India’s Smart City Initiative that was announced some five year ago was aimed at improving the overall quality of life of citizens by harnessing technology. As seen in many countries across the globe, smart cities in India are also playing a key role in the country’s battle against the COVID-19 pandemic.
“Despite delays in the country’s smart city projects due to paucity of funds, smart cities like Agra, Chandigarh, Vadodara, Agra and Kakinada have been able to effectively tap technologies like sensors, tele-healthcare, data and analytics, and contribute significantly to India’s fight against COVID-19,” Sandeep Kolakotla, Technology Analyst at GlobalData told CXOToday.
Agra Smart City, for instance, launched a tele-video consultation service, which allows citizens to book an appointment with healthcare professionals, and even download online prescriptions from a dedicated app. Agra Smart City also tied up with the city administration and the Agra Police to set up a control room for monitoring social distancing compliance at various locations via video surveillance. It has also started using AI-based analytics on the surveillance data to generate alerts, which are configured via an app on the field staff mobile phones.
Agra has also been working with Gaia Smart Cities, an IoT startup, to leverage its technology platform, including a COVID-19 self-assessment app, built on Microsoft’s Azure to track COVID-19 cases.
“The platform, enables citizens to provide self-assessment of their health risk, and helps city administrators track responses by pin code and take preventive action. The collated data also provides real-time reports, helping authorities to monitor trends across the city,” informed Amrita Chowdhury, director, Gaia.
Bengaluru and Kakinada Smart Cities on the other hand have launched data dashboards which will act as a single source for all pandemic-related action and measures, as well as data collection. For instance, the Kakinada Smart City Team has an inbuilt Hot-Spot mechanism, which is creating awareness and driving analytics for COVID 19. The Mangalore Smart City has set up a dedicated call centre to advise citizens who are self-quarantined, along with addressing other grievances.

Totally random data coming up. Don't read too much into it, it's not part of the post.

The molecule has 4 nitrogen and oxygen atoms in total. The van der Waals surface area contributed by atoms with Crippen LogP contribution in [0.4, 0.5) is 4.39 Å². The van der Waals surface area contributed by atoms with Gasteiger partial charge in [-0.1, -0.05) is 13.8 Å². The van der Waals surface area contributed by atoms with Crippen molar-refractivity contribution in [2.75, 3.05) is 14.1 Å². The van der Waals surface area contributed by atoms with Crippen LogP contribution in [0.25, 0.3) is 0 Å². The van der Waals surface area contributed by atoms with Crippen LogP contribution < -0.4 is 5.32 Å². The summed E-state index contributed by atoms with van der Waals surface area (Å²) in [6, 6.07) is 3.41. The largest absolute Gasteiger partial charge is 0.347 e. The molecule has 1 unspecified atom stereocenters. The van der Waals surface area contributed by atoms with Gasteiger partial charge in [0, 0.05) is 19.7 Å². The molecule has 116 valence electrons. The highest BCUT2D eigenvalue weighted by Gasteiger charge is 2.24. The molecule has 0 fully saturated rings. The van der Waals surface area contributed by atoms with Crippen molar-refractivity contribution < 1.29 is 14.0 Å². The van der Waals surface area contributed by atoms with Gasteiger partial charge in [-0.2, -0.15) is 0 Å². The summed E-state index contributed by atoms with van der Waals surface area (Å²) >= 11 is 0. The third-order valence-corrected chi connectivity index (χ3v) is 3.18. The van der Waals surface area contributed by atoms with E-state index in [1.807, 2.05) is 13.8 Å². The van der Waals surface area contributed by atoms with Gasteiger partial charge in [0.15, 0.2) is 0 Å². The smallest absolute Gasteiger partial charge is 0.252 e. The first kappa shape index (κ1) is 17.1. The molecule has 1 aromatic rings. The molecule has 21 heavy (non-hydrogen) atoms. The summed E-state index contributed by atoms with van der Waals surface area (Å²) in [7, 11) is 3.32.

Another smart city, Varanasi has deployed drones to spray sanitizer around COVID-19-sensitive parts of the city. High-quality CCTV cameras which were initially fitted across Varanasi were used for safety, and often to prevent crimes. These are now used to monitor citizen’s movements, and ensure social distancing guidelines are being followed. Besides this, surveillance systems through drones are also used to keep an eye on traffic, and vehicular movement in cities such as Varanasi, Panjim, Kochi and Bangalore.
Read more: Drones Stepping Up Fight Against COVID-19
Elsewhere smart cities are well equipped with video walls, and advanced video feeds of the region which has come together to create war rooms. In Pimpri Chinchwad, close to Pune, one of the highly affected areas in Maharashtra, the war room uses a strong network of surveillance cameras along with location-based services, and analytical tools. These war rooms are also central zones where information and updates are disseminated to the public. Similarly, in Bengaluru, the war rooms are used to monitor quarantine facilities and draw up containment plans.
In cities like Mangalore, Nagpur, Kanpur and Agra, telemedicine services through centralized portals have become highly beneficial to denizens. Dedicated medical personnel are available around the clock at command and control centers, as well as through specially created portals to attend to patients virtually. This has been extremely helpful at this time, to help citizens access medical help, without having to step out. It has also eased the burden on healthcare systems and freed up hospital beds.
Technologies like GIS have also been used to map each positive COVID-19 case. Further, GPS systems are deployed to track health care workers in real-time and draw up containment plans.
Jason Corburn, an urban health expert at UC Berkeley, University of California, believes that the Covid-19 crisis is an opportunity to rethink how cities are designed—and make them better equipped to stop disease from spreading. From that perspective a lot more cities in India should be built to become ‘smart enough’ to become next generation cities in India. And when cities are becoming smarter, the traditional methods of governing would not suffice. Rather, the government should take new e-governance initiatives where digital transformation is vital to ensure smooth running of governance. However, that’s unlikely in the near future though work is in progress in pockets.
Nonetheless, Kolakotla sees a silver lining ahead. “While it is still early to measure the level of success that India’s smart cities have achieved in handling the current COVID-19 crisis, there is no doubt in concluding that they have certainly led the country’s fight back through innovative use of technologies, and setting the stage for other cities to follow suit and get smarter,” he summed up.